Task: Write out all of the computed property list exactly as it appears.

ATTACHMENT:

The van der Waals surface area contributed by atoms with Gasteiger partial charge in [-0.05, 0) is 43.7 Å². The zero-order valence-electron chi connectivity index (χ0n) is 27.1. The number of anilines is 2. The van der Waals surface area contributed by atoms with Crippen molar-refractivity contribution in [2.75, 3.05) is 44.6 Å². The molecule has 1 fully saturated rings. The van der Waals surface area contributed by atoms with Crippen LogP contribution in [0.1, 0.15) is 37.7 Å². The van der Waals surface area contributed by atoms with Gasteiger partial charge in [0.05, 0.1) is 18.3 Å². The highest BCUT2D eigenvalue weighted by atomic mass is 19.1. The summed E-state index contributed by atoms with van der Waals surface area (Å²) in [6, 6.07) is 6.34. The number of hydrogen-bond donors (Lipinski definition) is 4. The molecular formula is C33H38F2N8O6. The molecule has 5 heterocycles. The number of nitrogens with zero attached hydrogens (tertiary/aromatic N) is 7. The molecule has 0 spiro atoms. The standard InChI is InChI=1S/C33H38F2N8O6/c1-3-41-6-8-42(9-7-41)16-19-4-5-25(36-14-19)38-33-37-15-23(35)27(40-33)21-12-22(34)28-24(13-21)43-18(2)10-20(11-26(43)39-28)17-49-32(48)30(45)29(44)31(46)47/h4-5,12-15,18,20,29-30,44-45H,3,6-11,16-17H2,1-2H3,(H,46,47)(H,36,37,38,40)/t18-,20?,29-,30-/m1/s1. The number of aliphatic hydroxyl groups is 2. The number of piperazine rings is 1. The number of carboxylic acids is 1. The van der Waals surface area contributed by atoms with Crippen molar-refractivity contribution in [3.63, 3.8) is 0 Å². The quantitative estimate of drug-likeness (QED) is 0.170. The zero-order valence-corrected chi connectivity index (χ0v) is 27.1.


The van der Waals surface area contributed by atoms with Gasteiger partial charge in [-0.05, 0) is 43.7 Å². The zero-order valence-electron chi connectivity index (χ0n) is 27.1. The number of anilines is 2. The van der Waals surface area contributed by atoms with Crippen molar-refractivity contribution in [2.75, 3.05) is 44.6 Å². The molecule has 1 fully saturated rings. The van der Waals surface area contributed by atoms with Crippen LogP contribution in [0.1, 0.15) is 37.7 Å². The van der Waals surface area contributed by atoms with Gasteiger partial charge in [0.05, 0.1) is 18.3 Å². The highest BCUT2D eigenvalue weighted by atomic mass is 19.1. The summed E-state index contributed by atoms with van der Waals surface area (Å²) in [6, 6.07) is 6.34. The number of hydrogen-bond donors (Lipinski definition) is 4. The molecular formula is C33H38F2N8O6. The molecule has 5 heterocycles. The number of nitrogens with zero attached hydrogens (tertiary/aromatic N) is 7. The molecule has 0 spiro atoms. The standard InChI is InChI=1S/C33H38F2N8O6/c1-3-41-6-8-42(9-7-41)16-19-4-5-25(36-14-19)38-33-37-15-23(35)27(40-33)21-12-22(34)28-24(13-21)43-18(2)10-20(11-26(43)39-28)17-49-32(48)30(45)29(44)31(46)47/h4-5,12-15,18,20,29-30,44-45H,3,6-11,16-17H2,1-2H3,(H,46,47)(H,36,37,38,40)/t18-,20?,29-,30-/m1/s1. The number of aliphatic hydroxyl groups is 2. The number of piperazine rings is 1. The number of carboxylic acids is 1. The van der Waals surface area contributed by atoms with Crippen molar-refractivity contribution in [3.63, 3.8) is 0 Å². The quantitative estimate of drug-likeness (QED) is 0.170. The zero-order valence-corrected chi connectivity index (χ0v) is 27.1.